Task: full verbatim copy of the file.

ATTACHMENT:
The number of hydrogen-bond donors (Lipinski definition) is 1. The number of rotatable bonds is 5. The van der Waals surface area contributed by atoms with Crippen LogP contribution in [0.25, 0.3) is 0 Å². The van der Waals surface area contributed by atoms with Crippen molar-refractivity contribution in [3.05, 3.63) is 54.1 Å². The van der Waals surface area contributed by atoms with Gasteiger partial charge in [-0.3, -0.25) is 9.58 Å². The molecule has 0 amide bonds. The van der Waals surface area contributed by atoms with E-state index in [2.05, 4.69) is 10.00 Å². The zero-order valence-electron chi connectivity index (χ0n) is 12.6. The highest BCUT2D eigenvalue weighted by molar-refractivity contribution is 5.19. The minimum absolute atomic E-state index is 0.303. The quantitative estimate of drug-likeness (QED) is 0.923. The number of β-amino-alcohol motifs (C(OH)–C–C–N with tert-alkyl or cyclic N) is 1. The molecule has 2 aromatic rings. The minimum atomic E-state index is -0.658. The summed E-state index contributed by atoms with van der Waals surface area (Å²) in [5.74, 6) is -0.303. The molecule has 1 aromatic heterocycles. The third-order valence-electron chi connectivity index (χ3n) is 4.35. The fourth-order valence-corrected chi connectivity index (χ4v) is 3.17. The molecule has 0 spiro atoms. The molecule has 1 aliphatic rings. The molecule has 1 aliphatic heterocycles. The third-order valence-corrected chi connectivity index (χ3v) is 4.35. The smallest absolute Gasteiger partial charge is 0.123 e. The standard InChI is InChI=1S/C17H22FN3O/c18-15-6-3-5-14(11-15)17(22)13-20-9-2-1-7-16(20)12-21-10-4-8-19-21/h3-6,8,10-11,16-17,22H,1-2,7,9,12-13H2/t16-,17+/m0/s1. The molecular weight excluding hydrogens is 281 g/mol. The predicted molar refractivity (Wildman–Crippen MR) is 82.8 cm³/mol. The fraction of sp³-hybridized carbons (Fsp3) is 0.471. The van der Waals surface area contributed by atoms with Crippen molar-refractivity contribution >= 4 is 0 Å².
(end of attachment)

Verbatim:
The number of hydrogen-bond donors (Lipinski definition) is 1. The number of rotatable bonds is 5. The van der Waals surface area contributed by atoms with Crippen LogP contribution in [0.25, 0.3) is 0 Å². The van der Waals surface area contributed by atoms with Crippen molar-refractivity contribution in [3.05, 3.63) is 54.1 Å². The van der Waals surface area contributed by atoms with Gasteiger partial charge in [-0.3, -0.25) is 9.58 Å². The molecule has 0 amide bonds. The van der Waals surface area contributed by atoms with E-state index in [2.05, 4.69) is 10.00 Å². The zero-order valence-electron chi connectivity index (χ0n) is 12.6. The highest BCUT2D eigenvalue weighted by molar-refractivity contribution is 5.19. The minimum absolute atomic E-state index is 0.303. The quantitative estimate of drug-likeness (QED) is 0.923. The number of β-amino-alcohol motifs (C(OH)–C–C–N with tert-alkyl or cyclic N) is 1. The molecule has 2 aromatic rings. The minimum atomic E-state index is -0.658. The summed E-state index contributed by atoms with van der Waals surface area (Å²) in [5.74, 6) is -0.303. The molecule has 1 aromatic heterocycles. The third-order valence-electron chi connectivity index (χ3n) is 4.35. The fourth-order valence-corrected chi connectivity index (χ4v) is 3.17. The molecule has 0 spiro atoms. The molecule has 1 aliphatic rings. The molecule has 1 aliphatic heterocycles. The third-order valence-corrected chi connectivity index (χ3v) is 4.35. The smallest absolute Gasteiger partial charge is 0.123 e. The standard InChI is InChI=1S/C17H22FN3O/c18-15-6-3-5-14(11-15)17(22)13-20-9-2-1-7-16(20)12-21-10-4-8-19-21/h3-6,8,10-11,16-17,22H,1-2,7,9,12-13H2/t16-,17+/m0/s1. The molecular weight excluding hydrogens is 281 g/mol. The predicted molar refractivity (Wildman–Crippen MR) is 82.8 cm³/mol. The fraction of sp³-hybridized carbons (Fsp3) is 0.471. The van der Waals surface area contributed by atoms with Crippen molar-refractivity contribution >= 4 is 0 Å².